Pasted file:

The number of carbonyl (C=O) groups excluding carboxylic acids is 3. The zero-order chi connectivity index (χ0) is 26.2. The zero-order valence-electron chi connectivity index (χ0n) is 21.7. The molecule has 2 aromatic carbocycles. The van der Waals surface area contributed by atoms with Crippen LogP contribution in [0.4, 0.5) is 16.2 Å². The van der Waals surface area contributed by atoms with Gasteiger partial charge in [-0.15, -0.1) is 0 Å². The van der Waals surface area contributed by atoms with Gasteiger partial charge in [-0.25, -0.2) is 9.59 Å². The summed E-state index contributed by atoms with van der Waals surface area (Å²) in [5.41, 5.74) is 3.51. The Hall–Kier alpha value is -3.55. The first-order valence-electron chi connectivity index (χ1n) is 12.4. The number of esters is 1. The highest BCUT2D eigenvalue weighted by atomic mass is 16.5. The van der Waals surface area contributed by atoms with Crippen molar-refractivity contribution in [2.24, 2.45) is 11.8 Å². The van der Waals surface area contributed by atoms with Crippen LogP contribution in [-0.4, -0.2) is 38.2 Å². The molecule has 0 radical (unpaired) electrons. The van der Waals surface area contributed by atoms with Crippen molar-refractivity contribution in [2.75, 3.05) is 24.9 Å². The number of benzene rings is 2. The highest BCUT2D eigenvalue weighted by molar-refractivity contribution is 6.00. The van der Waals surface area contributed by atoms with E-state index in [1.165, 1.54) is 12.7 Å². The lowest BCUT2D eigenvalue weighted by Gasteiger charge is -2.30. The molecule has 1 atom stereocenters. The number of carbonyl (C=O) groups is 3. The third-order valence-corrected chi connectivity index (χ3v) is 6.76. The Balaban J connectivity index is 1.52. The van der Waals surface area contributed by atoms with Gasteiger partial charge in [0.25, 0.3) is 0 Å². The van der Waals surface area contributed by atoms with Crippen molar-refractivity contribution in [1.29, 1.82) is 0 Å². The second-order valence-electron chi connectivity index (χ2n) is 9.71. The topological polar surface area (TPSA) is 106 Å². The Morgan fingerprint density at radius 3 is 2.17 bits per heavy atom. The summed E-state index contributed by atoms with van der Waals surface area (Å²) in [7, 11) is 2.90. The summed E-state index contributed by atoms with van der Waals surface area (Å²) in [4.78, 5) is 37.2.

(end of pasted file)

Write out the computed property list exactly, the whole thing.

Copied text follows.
The number of carbonyl (C=O) groups excluding carboxylic acids is 3. The zero-order chi connectivity index (χ0) is 26.2. The zero-order valence-electron chi connectivity index (χ0n) is 21.7. The molecule has 2 aromatic carbocycles. The van der Waals surface area contributed by atoms with Crippen LogP contribution in [0.4, 0.5) is 16.2 Å². The van der Waals surface area contributed by atoms with Gasteiger partial charge in [-0.15, -0.1) is 0 Å². The van der Waals surface area contributed by atoms with Gasteiger partial charge in [-0.25, -0.2) is 9.59 Å². The summed E-state index contributed by atoms with van der Waals surface area (Å²) in [5.41, 5.74) is 3.51. The Hall–Kier alpha value is -3.55. The first-order valence-electron chi connectivity index (χ1n) is 12.4. The number of esters is 1. The highest BCUT2D eigenvalue weighted by atomic mass is 16.5. The van der Waals surface area contributed by atoms with Crippen molar-refractivity contribution in [2.24, 2.45) is 11.8 Å². The van der Waals surface area contributed by atoms with Crippen LogP contribution in [-0.4, -0.2) is 38.2 Å². The molecule has 0 radical (unpaired) electrons. The van der Waals surface area contributed by atoms with Crippen molar-refractivity contribution in [2.75, 3.05) is 24.9 Å². The number of benzene rings is 2. The highest BCUT2D eigenvalue weighted by molar-refractivity contribution is 6.00. The van der Waals surface area contributed by atoms with E-state index in [1.165, 1.54) is 12.7 Å². The lowest BCUT2D eigenvalue weighted by Gasteiger charge is -2.30. The molecule has 1 atom stereocenters. The number of carbonyl (C=O) groups is 3. The third-order valence-corrected chi connectivity index (χ3v) is 6.76. The Balaban J connectivity index is 1.52. The van der Waals surface area contributed by atoms with Gasteiger partial charge in [0.25, 0.3) is 0 Å². The van der Waals surface area contributed by atoms with Crippen molar-refractivity contribution in [1.29, 1.82) is 0 Å². The second-order valence-electron chi connectivity index (χ2n) is 9.71. The topological polar surface area (TPSA) is 106 Å². The Morgan fingerprint density at radius 3 is 2.17 bits per heavy atom. The summed E-state index contributed by atoms with van der Waals surface area (Å²) in [7, 11) is 2.90. The summed E-state index contributed by atoms with van der Waals surface area (Å²) in [4.78, 5) is 37.2.